Living and working in a new culture is challenging for the majority of us. While speaking the local language can help a great deal, it is not enough. Those employees posted on an international assignment are exposed to huge emotional and work-related issues that can derail an assignment, causing their employee significant reputational and financial loss. By developing their intercultural competence, assignees can learn how to navigate these issues and succeed in their new country.
Intercultural competence – lifelong learning
Organizations that manage their international assignees successfully follow these three practices to make the assignments work from beginning to end:
- Focus on creating knowledge and developing global leadership skills
- Ensure that candidates have cross-cultural skills to match their technical abilities
- Prepare employees to make the transition back to their home offices
Five must-have intercultural competencies for any international assignee
Being interculturally competent goes beyond having a spirit of adventure and buying a guide on how to do business in China.
International assignees should be given training and ongoing support on how to behave and communicate successfully when working internationally.
Constantly analyzing cultural differences on a daily basis can be exhausting. International assignees require emotional resilience and coping strategies to perform to the level expected while on assignment.
International assignees require these five key intercultural competencies to increase the chance of a successful Global Mobility assignment.
Flexibility is not an inherent part of every culture but is a prerequisite for an international assignee. Here we look at adaptability in terms of being flexible in behavior, language and decision making.
International assignees must not let past experiences and unconscious bias get in the way of doing the job but they must also not be led off-piste by culturally-different working styles either.
These can be dilemmas when working across cultures, but if you can adapt to the cultures you are dealing with and not lose sight of your objectives you will go a long way.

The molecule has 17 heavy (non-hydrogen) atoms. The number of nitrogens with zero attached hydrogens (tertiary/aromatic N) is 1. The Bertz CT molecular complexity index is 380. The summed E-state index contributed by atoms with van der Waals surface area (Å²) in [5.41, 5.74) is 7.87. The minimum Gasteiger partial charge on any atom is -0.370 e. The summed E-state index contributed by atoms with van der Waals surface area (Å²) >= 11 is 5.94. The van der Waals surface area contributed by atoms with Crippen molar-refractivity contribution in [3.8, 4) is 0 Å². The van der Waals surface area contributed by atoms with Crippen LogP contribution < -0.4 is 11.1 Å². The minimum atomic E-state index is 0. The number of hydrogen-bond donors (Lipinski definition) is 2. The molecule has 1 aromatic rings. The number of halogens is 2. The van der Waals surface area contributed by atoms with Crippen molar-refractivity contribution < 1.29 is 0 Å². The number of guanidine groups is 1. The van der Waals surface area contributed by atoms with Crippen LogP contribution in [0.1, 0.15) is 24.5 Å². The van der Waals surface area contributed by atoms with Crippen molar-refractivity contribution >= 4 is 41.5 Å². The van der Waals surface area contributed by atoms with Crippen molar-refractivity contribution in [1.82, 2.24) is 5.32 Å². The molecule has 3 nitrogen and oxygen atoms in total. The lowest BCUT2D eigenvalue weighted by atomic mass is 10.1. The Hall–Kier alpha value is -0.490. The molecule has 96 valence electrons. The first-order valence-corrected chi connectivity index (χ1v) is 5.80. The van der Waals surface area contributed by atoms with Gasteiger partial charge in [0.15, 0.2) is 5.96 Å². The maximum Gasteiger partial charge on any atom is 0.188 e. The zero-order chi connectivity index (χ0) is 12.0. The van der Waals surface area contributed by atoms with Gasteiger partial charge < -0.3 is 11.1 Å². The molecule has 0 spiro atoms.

Having and showing interest, understanding, and intuition are key intercultural competences. It’s important to “read the air” and see what is happening in the non-verbal department of communication.
Kuuki Yomenai is a Japanese term that can be literally translated “can’t read the air.” In Japan it is often used as a reference to foreigners. Not an easy feat if you are from a low-context culture where what you say is what you get!
According to Paul Watzlawick’s communication theory “one cannot communicate”, it doesn’t just take words to get a message across.
Perception is a competence that gets overlooked by confident managers, or managers from more hierarchical countries. Being savvy and attuned is an intercultural must.
When people are asked if they are open-minded, have you ever heard anyone reply in the negative? However, people often overestimate their level of open-mindedness.
In this area, a lot can be learned from the millennial generation, the collective where true open-mindedness manifests itself more commonly than in any other group.
When working internationally, open-mindedness refers to welcoming new ideas and people and accepting all opinions no matter how much they may differ from your own. Those who love creative thinking and diverse ideas are good at working internationally and thrive on the power of synergy.
Resilience is often overlooked as an intercultural competence. Working internationally can be stressful and many assignees go through culture shock and feel isolated or alone because of misunderstandings or lack of familiar routines. Global Mobility professionals have a duty of care to their assignees to help them deal with this.
Assignees must take care of themselves whilst on assignment and make sure they have adequate social support. But it’s also all about learning how to pick yourself up and dust yourself down when things have gone wrong.
Try and encourage employees to become Stehaufmännchen (German for someone who bounces back) – they will thank you for it.
Some international assignees become tired throughout their careers, which according to the International HR Adviser is a predictable outcome of a career spent too focused on tasks and performance and not enough on enjoying the ride.
A vital skill required by international assignees is self-awareness – a skill that goes deep and is, therefore, harder to learn.
Using self-reflective tools such as the Johari window can assist professionals to reflect on how they are perceived by others in various international scenarios.
Typical questions asked as part of an intercultural competence training session include:
- Do I come across as too direct/ indirect?
- Is my communication clear – am I speaking in plain English that the whole team can understand?
- Do the members of my new team trust me? If not, what have I (not) done to get them on board?
Such questions can help international managers adjust their communication style or approach to rapport-building. This can significantly increase the chance of a successful international assignment.
Strike the right balance
Being an international manager requires having a Swiss Army Knife multi-toolkit in your pocket. It’s about building trust, having cultural self-awareness and handling the psychological demands that result from intercultural exchange. At the same time, it’s so important to hold onto inner values and beliefs – getting the balance right is fundamental.
International assignees must be nurtured and provided with the required skills through a structured career path that includes intercultural training. This is the only way that companies can get the most out of their international assignments.